Skip to main content

Parking to Paradise: Retrofitting a Parking Lot to Increase Sustainability

Guest blogger: Reyna Matties 


Urbanization displaces and degrades ecosystems that are critical for humans, animals, and plants. Sustainable urban development has become a priority in the challenge to re-design our ageing infrastructure. Working to coexist peacefully with the surrounding environment will increase sustainability. As a graduate student of Biology at McMaster University, I am studying the applied ecology and hydrology of a parking lot system (Lot M). Ancaster Creek, a rare cold-water ecosystem, runs along Lot M and is part of an essential wildlife corridor for native species such as salmon, turtle, and deer. Together with Dr. Susan Dudley, I am working to retrofit the stormwater management of the system to minimize the impact of contaminants and runoff into the creek.

One method of achieving this goal is through increasing and restoring the land next to the creek. This is called a riparian buffer, which protects the system by providing habitat for animals, increasing stormwater infiltration, and allowing plants and soil to break down and store contaminants.

Urban riparian buffers risk degradation from surrounding development. Ancaster Creek runs 34km from Hamilton's escarpment in the south, towards Lake Ontario in the north. In 1968, when McMaster University created Lot M, riparian buffer importance was not yet fully understood. The parking lot design left a small 10 metre buffer and prioritized a fast removal of stormwater. Warm, contaminated water flowed directly into the creek. Advocacy and partnerships have created awareness and an opportunity for restoration and retrofitting. Partial mitigation of parking lot effects on Ancaster Creek has begun in 2014. McMaster widened the creek's riparian buffer to 30m. Native species were planted, and turtle habitat was created.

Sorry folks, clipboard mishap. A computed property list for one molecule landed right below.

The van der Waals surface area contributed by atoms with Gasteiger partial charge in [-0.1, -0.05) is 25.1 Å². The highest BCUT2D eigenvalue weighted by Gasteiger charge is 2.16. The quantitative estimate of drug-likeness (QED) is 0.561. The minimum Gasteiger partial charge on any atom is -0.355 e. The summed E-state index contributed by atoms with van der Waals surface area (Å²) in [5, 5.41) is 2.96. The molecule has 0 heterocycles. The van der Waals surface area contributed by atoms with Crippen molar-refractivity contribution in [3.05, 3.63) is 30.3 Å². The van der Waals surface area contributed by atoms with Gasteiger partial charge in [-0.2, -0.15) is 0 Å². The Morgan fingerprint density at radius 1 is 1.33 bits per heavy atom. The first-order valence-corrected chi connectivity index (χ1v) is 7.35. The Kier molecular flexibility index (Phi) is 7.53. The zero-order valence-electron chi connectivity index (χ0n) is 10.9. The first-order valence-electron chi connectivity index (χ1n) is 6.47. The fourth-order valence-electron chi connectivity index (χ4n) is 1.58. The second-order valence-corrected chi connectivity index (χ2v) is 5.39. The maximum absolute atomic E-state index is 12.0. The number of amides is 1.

Scenes from Lot M
Follow this link for more images from Lot M rehabilitation

Green Infrastructure works to build with nature in urban environments. Examples include a rain garden, riparian buffer, green roof, or bioswale. Stormwater quality and quantity can be improved at Lot M by implementing these designs . I am researching three hydrology and ecology related questions to guide my design and construction of a trial bioswale:

  • How does soil moisture and salinity (road salt) vary on the new riparian buffer? 
  • How does the buffer soil salinity impact plant growth on the buffer? 
  • How does runoff vary over the parking lot area? 

The public nature of the parking lot provides the opportunity for me to promote ecosystem restoration and sustainability. I do educational hikes, design interpretive signage, and provide content to courses. My research will advance restoration science in an urban context. McMaster University can use the research findings for adaptive management and future retrofits to Lot M.

Comments

Popular posts from this blog

Urquhart Butterfly Garden speaker series